Colin Gigl

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Colin Gigl

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April 2013


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Colin Gigl Hey Victoria—

Thank you so much for the kind words. As someone new to the whole "author" thing, it really means a lot, and I appreciate you spreading…more
Hey Victoria—

Thank you so much for the kind words. As someone new to the whole "author" thing, it really means a lot, and I appreciate you spreading the word! Hopefully there will be a sequel one day, as there's one more story I'd like to tell there (if the end didn't make that perfectly clear), but we shall see.

Great question: the world came in bits and pieces, to be honest. The weird truth about this story is that there’s a hidden (at least, I hope hidden) autobiographical core to it, and that’s sort of what the book is built around. Specifically, the question “What would you do if you wanted to kill yourself, but couldn’t?”, which is where Charlie came from — the irony of someone who helps the dead but can’t be dead himself. The title actually came next, which was lucky in the sense that it was evocative enough to play around with but still have sources to draw from.

I’ve always liked the idea of twisting established stories and myths a bit — a “familiar but new” thing, I guess — and so the world sprung up around the mythology of Charon, the Ferryman (Easter Egg: “Charles Ronald Dawson”, “Charles Ronald”, “Cha Ron”, “Charon”… Yeah, not very clever, I know, but I did it). That led to the idea of “psychopomps”, those who guide the souls of the dead to the afterlife, and from there it was just messing around with stories and characters I liked and trying to make them a bit more my own.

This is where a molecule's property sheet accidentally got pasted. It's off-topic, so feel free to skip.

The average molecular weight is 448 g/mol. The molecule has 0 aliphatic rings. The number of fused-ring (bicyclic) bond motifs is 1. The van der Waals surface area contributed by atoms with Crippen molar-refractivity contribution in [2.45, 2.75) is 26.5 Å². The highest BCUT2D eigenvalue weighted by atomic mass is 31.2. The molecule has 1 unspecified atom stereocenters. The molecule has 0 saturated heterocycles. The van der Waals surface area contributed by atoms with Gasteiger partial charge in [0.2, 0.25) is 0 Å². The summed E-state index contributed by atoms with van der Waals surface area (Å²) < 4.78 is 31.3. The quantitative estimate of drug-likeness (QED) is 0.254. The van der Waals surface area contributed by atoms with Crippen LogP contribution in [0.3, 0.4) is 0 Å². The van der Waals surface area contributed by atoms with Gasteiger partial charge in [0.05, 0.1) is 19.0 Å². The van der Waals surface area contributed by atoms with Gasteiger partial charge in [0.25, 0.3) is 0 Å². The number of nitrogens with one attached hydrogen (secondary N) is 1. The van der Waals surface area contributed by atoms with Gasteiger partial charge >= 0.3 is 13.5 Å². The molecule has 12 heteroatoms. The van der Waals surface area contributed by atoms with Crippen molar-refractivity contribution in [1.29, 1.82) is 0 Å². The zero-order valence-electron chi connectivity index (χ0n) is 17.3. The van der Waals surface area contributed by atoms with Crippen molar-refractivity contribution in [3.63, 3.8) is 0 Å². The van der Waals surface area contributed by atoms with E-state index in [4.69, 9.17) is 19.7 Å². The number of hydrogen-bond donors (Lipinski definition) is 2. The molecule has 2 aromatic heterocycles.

Sorry for the long answer, but hope that makes some semblance of sense. Thanks again for the fantastic question and hope our reader/writer paths cross again soon!(less)
Colin Gigl Thank you! There's been a lot of ups and downs about the whole process of releasing a book into the world, but I have to say, messages like this…moreThank you! There's been a lot of ups and downs about the whole process of releasing a book into the world, but I have to say, messages like this really make it worth it. I'm really glad you enjoyed it, and thanks for spreading the word!(less)
Average rating: 3.7 · 768 ratings · 179 reviews · 1 distinct work
The Ferryman Institute

3.70 avg rating — 768 ratings — published 2016 — 5 editions
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Oh man, that ending... I still think about it sometimes, and I finished it months ago.
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Oh man, that ending... I still think about it sometimes, and I finished it months ago.
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“Time marches on while mothers weep, each one wondering why the world hasn't stopped to mourn.”
Colin Gigl, The Ferryman Institute




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